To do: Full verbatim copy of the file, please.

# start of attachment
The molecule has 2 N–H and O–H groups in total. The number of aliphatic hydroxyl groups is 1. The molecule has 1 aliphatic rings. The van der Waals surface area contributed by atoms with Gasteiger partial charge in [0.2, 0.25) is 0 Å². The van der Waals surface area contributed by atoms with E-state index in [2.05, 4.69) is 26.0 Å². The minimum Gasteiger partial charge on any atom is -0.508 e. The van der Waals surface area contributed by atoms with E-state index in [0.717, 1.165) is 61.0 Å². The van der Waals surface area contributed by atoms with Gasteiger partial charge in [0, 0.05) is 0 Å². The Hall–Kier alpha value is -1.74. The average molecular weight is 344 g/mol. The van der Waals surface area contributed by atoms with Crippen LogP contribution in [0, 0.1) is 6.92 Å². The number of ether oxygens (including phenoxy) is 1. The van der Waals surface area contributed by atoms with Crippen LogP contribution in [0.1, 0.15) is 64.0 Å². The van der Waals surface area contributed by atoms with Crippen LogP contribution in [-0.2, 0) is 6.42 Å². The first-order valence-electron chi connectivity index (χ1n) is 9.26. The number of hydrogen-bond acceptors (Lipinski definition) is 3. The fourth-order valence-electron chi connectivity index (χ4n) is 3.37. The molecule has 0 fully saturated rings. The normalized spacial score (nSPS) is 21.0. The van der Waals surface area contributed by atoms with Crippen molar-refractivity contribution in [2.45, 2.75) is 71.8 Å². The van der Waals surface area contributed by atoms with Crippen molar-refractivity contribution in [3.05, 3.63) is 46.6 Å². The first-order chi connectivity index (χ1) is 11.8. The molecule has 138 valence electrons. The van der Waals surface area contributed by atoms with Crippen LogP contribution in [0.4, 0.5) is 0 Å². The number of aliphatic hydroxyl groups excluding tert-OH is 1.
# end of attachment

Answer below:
The molecule has 2 N–H and O–H groups in total. The number of aliphatic hydroxyl groups is 1. The molecule has 1 aliphatic rings. The van der Waals surface area contributed by atoms with Gasteiger partial charge in [0.2, 0.25) is 0 Å². The van der Waals surface area contributed by atoms with E-state index in [2.05, 4.69) is 26.0 Å². The minimum Gasteiger partial charge on any atom is -0.508 e. The van der Waals surface area contributed by atoms with E-state index in [0.717, 1.165) is 61.0 Å². The van der Waals surface area contributed by atoms with Gasteiger partial charge in [0, 0.05) is 0 Å². The Hall–Kier alpha value is -1.74. The average molecular weight is 344 g/mol. The van der Waals surface area contributed by atoms with Crippen LogP contribution in [0, 0.1) is 6.92 Å². The number of ether oxygens (including phenoxy) is 1. The van der Waals surface area contributed by atoms with Crippen LogP contribution in [0.1, 0.15) is 64.0 Å². The van der Waals surface area contributed by atoms with Crippen LogP contribution in [-0.2, 0) is 6.42 Å². The first-order valence-electron chi connectivity index (χ1n) is 9.26. The number of hydrogen-bond acceptors (Lipinski definition) is 3. The fourth-order valence-electron chi connectivity index (χ4n) is 3.37. The molecule has 0 fully saturated rings. The normalized spacial score (nSPS) is 21.0. The van der Waals surface area contributed by atoms with Crippen molar-refractivity contribution in [2.45, 2.75) is 71.8 Å². The van der Waals surface area contributed by atoms with Crippen molar-refractivity contribution in [3.05, 3.63) is 46.6 Å². The first-order chi connectivity index (χ1) is 11.8. The molecule has 138 valence electrons. The van der Waals surface area contributed by atoms with Crippen LogP contribution in [0.4, 0.5) is 0 Å². The number of aliphatic hydroxyl groups excluding tert-OH is 1.